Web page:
Final Thoughts for Report Two:
Alumni Who Moved on to School or Independent Homeschooling
Many teens use North Star as a short-term break from traditional school or as a short-term addition to their homeschooling approach. Most of these teens are members for just one or two years, and move on from North Star to continue their learning as high school students or homeschoolers. At North Star, we have come to understand this limited use of North Star as an expected part of our program, and we see that our philosophy and personal relationships with these alumni have long-lasting impacts. In fact, many North Star staff and board members have children who have used North Star in this limited way.
I believe the experiences are different based on whether the teen was already homeschooling prior to North Star and already felt that school was optional, or whether North Star was opening up a completely new and different lifestyle for the teen. The number of teens in three of the four groups described in this report is small enough to make me cautious about conclusions. Nevertheless, the data, combined with my personal knowledge of these teens and their experiences, leads me to feel confident that a short-term use of North Star carries many potential benefits and essentially no risks. North Star welcomes all interested teens and families as a core commitment. In this report, we recognize the value of those who choose a short-term use of our program.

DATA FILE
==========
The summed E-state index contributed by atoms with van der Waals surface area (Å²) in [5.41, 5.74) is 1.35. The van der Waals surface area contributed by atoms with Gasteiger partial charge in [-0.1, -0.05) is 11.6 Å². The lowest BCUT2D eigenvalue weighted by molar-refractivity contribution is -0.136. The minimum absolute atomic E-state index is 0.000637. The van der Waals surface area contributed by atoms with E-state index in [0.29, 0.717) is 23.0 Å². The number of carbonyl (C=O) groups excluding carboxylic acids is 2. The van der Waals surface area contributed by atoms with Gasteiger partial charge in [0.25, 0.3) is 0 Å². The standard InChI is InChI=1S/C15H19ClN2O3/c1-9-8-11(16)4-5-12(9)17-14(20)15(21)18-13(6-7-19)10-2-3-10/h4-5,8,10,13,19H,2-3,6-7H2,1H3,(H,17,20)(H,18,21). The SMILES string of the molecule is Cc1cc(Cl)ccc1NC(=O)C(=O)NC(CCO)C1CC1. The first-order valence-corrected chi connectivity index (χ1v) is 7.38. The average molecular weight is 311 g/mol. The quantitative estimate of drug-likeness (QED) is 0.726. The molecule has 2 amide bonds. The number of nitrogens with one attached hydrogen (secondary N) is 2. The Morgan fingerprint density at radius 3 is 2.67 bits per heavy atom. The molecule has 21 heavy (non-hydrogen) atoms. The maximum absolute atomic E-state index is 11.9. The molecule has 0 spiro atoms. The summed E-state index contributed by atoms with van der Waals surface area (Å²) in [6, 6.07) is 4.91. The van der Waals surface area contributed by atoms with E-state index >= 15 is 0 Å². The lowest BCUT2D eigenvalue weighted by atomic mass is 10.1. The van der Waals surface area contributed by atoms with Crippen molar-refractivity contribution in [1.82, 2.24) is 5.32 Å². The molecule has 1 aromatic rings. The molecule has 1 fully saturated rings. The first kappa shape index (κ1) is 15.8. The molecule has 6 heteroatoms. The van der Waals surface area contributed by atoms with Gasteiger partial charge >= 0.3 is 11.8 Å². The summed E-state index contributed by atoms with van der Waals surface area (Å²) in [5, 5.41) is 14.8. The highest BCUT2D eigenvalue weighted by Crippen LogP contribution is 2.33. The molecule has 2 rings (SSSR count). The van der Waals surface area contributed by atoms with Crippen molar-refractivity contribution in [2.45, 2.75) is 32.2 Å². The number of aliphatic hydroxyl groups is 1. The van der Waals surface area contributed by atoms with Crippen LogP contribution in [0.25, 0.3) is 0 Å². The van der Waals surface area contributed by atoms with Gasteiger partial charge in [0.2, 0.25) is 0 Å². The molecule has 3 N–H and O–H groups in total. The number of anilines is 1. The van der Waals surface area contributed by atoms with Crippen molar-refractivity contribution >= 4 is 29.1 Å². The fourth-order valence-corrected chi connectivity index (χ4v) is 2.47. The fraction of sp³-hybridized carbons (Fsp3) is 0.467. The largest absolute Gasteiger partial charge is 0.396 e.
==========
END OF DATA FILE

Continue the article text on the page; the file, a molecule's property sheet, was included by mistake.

What is North Star?
Founded in 1996 in Amherst, MA, North Star is a program that makes living and learning without school a viable option for any interested teen in the Pioneer Valley of western Massachusetts. Now in its fourth location in Sunderland, MA, North Star coaches teens and families to utilize the legal mechanism of homeschooling to become independent learners, and then hosts a community center to provide its members with a range of academic and social opportunities.
North Star functions much like a community center, with approximately forty different classes, each meeting once per week, such as Writing Workshop, Theatre, Rock Band, Science, and Social Issues. North Star members also enjoy more than one hundred one-on-one tutorials each week, from math to writing to guitar lessons to drawing and much more. North Star hosts a social space where teens can gather, as well as a quiet library and a kitchen that is open to everyone. Each North Star member has a weekly meeting with an advisor to discuss how this approach is working and what other challenges the teen may want to undertake.
North Star is not a school: being a member does not satisfy state compulsory school requirements, and North Star does not offer credits or diplomas. North Star supports its members under age 16 to register as homeschoolers with their local school districts.
North Star members who desire an official high school diploma take the HiSet (similar to the GED.)